Decided - The FindLaw Noteworthy Decisions and Settlements Blog

June 2011 Archives

'Obamacare' Health Care Law Constitutional, 6th Cir. Rules

Is the health care law constitutional?

Though it's far from a definitive answer, in the first of three appellate court decisions expected this year, the 6th Circuit ruled on Wednesday in favor of last year's health care reform bill, finding that Congress does have the authority to mandate that citizens purchase insurance.

As all of these cases do, it all came down to the Commerce Clause.

Pharma Companies Can Buy Prescription Data: S.Ct. Rules

The Supreme Court's prescription data decision in Sorrell v. IMS Health Inc. has invalidated Vermont's prescription data-mining law in a 6-3 decision.

The data-mining law, officially called Vermont's Prescription Confidentiality Law, made it so that without the patient's consent, doctors and other healthcare providers could not sell or give their information to pharmaceutical companies and other entities, according to the Court's opinion.

The data in question is prescription records that data collectors or data miners buy from pharmacists or other healthcare providers. They then re-sell the information to drug manufacturers.

Not Illegal to Sell Violent Video Games: CA Law Struck Down

The Supreme Court has deemed illegal a video game law targeting violent video games. The California ban, passed in 2005, made it illegal to sell or rent "violent video games" to minors under the age of 18.

A "violent video game" was a game that depicts "killing, maiming, dismembering, or sexually assaulting an image of a human being" such that a reasonable person would find it would be deviant or morbid to minors, is patently offensive in the prevailing community, and does not have any serious literary, artistic, political or scientific value to children, reports USA Today.

Due to the lawsuit, the video game ban was never enforced, but it did call for new labeling requirements for violent video games, and a $1,000 fine for violators, according to USA Today.

Florida Death Penalty Sentencing Unconstitutional, Court Rules

A U.S. District Judge has ruled that the sentencing method of the Florida death penalty is unconstitutional.

Judge Jose Martinez relied in part on the Supreme Court ruling in Ring v. Arizona from 2002, where the court found that defendants are entitled to have the jury find and agree on the aggravating factors that contributed to the defendant's punishments, reports the Miami Herald.

The ruling came down in a case against Paul Evans, a convicted murderer who will now have a new sentencing hearing, reports the Miami Herald.

Anna Nicole Smith Ruling Cuts Bankruptcy Court Authority, $89M Award

The Supreme Court's bankruptcy court-based decision in Stern v. Marshall has made headlines partially because of the case's major players: Anna Nicole Smith, the now-deceased Playboy Playmate and E. Pierce Marshall, son of the billionaire tycoon she was married to.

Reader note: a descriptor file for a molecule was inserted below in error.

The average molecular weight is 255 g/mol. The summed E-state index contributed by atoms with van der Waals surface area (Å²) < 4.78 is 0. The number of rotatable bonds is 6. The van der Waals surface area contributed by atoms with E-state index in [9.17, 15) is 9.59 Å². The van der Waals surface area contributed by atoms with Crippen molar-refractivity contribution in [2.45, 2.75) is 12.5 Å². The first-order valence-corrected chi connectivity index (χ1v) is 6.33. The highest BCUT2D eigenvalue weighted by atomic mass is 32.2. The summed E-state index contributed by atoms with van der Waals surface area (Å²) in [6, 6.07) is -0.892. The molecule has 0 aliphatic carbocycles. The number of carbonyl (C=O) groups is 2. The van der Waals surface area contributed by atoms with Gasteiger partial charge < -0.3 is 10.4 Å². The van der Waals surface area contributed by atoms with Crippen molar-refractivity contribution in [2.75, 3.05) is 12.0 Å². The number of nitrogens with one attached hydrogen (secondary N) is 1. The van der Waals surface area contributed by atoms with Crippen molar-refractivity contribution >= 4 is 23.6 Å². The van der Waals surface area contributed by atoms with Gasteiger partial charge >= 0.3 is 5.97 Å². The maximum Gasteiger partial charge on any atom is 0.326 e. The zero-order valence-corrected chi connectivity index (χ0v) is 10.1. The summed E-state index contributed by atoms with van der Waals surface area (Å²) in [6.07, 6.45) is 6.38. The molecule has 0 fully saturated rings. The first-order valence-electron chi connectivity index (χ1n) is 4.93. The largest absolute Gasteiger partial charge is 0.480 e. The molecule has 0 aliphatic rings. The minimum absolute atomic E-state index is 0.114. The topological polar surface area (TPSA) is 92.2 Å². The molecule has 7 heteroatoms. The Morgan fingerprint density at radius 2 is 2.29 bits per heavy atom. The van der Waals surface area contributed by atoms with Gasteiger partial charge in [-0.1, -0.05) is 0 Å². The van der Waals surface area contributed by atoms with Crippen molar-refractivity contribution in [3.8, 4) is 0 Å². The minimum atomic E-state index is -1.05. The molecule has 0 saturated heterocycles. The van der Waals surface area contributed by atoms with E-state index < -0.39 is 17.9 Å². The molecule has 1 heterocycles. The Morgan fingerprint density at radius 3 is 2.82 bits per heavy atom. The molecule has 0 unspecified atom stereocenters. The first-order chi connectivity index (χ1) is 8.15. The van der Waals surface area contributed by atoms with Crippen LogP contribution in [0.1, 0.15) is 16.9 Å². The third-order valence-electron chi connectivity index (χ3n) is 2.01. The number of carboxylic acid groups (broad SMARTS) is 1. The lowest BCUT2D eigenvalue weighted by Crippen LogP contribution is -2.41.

But the Supreme Court 5-4 decision also narrows the authority of U.S. bankruptcy courts - state-law based decisions will not be allowed by bankruptcy court judges.

Smith married her late husband, J. Howard Marshall, when she was 26 and he was 89. He died not too long after their nuptials. Smith was then embroiled in a legal battle with E. Pierce Marshall, her late husband's son, for part of the $1.6 billion estate that Howard left behind.

Supreme Court: Deadbeat Dads Have No Right to Counsel

With the release of its decision in Turner v. Rogers, the Supreme Court has ushered in a new era of child support enforcement in the nation's courts.

According to the Supreme Court, deadbeat dads that face incarceration for failing to pay child support are not entitled to free counsel under the Sixth Amendment.

However, they are entitled to some procedural safeguards.

Walmart Class Action: S. Court Rules Against Female Plaintiffs

In its long awaited decision, the Supreme Court put an end to the Walmart class action today, a gender bias lawsuit that was projected to reach nearly 1.5 million plaintiffs.

The plaintiffs in Wal-Mart v. Dukes may be correct that, at Walmart, gender discrimination is prevalent in the provision of raises and promotions.

But their inability to demonstrate that all class members suffered from the alleged discrimination is what led to the downfall of the case.

Juvenile Miranda Rights: Police Must Consider Age

In a complete turnaround, the Supreme Court, which as recently as last year was chipping away at Miranda protections, ruled on Thursday in favor of a more expansive approach to juvenile Miranda rights.

Citing common sense and the unique vulnerability attributable to children, the Court's decision in J.D.B. v. North Carolina directed law enforcement to consider a juvenile's age when determining whether or not they must give him his Miranda warnings prior to questioning.

Gender Discrimination in US Citizenship Law? Court Divided

The Supreme Court issued a divided opinion this week in the case of Ruben Flores-Villar, a would-be citizen who was challenging, on the basis of gender discrimination, citizenship law in the United States.